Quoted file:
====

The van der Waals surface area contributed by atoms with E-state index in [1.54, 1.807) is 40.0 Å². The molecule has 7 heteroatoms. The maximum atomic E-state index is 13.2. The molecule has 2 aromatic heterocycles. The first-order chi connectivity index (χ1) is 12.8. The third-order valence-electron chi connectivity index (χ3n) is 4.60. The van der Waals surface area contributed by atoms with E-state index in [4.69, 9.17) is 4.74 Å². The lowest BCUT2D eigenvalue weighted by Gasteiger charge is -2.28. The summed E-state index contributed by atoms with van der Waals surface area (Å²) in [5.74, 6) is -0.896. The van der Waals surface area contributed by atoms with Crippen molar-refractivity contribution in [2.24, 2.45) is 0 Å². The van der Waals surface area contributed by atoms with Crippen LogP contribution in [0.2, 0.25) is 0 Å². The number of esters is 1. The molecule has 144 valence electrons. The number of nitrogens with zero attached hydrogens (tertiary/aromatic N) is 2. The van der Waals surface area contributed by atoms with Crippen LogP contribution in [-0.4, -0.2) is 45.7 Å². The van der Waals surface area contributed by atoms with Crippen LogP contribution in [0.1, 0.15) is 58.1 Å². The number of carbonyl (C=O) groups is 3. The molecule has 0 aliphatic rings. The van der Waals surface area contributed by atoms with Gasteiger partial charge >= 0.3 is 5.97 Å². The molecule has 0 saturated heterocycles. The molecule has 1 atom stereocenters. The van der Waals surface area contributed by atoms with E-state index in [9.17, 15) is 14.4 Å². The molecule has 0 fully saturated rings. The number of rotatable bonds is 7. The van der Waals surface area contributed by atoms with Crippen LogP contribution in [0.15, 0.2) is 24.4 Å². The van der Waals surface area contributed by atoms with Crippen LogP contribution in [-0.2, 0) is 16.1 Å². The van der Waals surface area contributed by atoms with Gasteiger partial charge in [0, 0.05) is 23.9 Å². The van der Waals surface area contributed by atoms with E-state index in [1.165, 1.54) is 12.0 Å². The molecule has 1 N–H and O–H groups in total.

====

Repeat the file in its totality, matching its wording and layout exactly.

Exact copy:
The van der Waals surface area contributed by atoms with E-state index in [1.54, 1.807) is 40.0 Å². The molecule has 7 heteroatoms. The maximum atomic E-state index is 13.2. The molecule has 2 aromatic heterocycles. The first-order chi connectivity index (χ1) is 12.8. The third-order valence-electron chi connectivity index (χ3n) is 4.60. The van der Waals surface area contributed by atoms with E-state index in [4.69, 9.17) is 4.74 Å². The lowest BCUT2D eigenvalue weighted by Gasteiger charge is -2.28. The summed E-state index contributed by atoms with van der Waals surface area (Å²) in [5.74, 6) is -0.896. The van der Waals surface area contributed by atoms with Crippen molar-refractivity contribution in [2.24, 2.45) is 0 Å². The van der Waals surface area contributed by atoms with Crippen LogP contribution in [0.2, 0.25) is 0 Å². The number of esters is 1. The molecule has 144 valence electrons. The number of nitrogens with zero attached hydrogens (tertiary/aromatic N) is 2. The van der Waals surface area contributed by atoms with Crippen LogP contribution in [-0.4, -0.2) is 45.7 Å². The van der Waals surface area contributed by atoms with Crippen LogP contribution in [0.1, 0.15) is 58.1 Å². The number of carbonyl (C=O) groups is 3. The molecule has 0 aliphatic rings. The van der Waals surface area contributed by atoms with Gasteiger partial charge >= 0.3 is 5.97 Å². The molecule has 0 saturated heterocycles. The molecule has 1 atom stereocenters. The van der Waals surface area contributed by atoms with E-state index in [9.17, 15) is 14.4 Å². The molecule has 0 fully saturated rings. The number of rotatable bonds is 7. The van der Waals surface area contributed by atoms with Crippen LogP contribution in [0.15, 0.2) is 24.4 Å². The van der Waals surface area contributed by atoms with Crippen LogP contribution in [-0.2, 0) is 16.1 Å². The van der Waals surface area contributed by atoms with Gasteiger partial charge in [0, 0.05) is 23.9 Å². The van der Waals surface area contributed by atoms with E-state index in [1.165, 1.54) is 12.0 Å². The molecule has 1 N–H and O–H groups in total.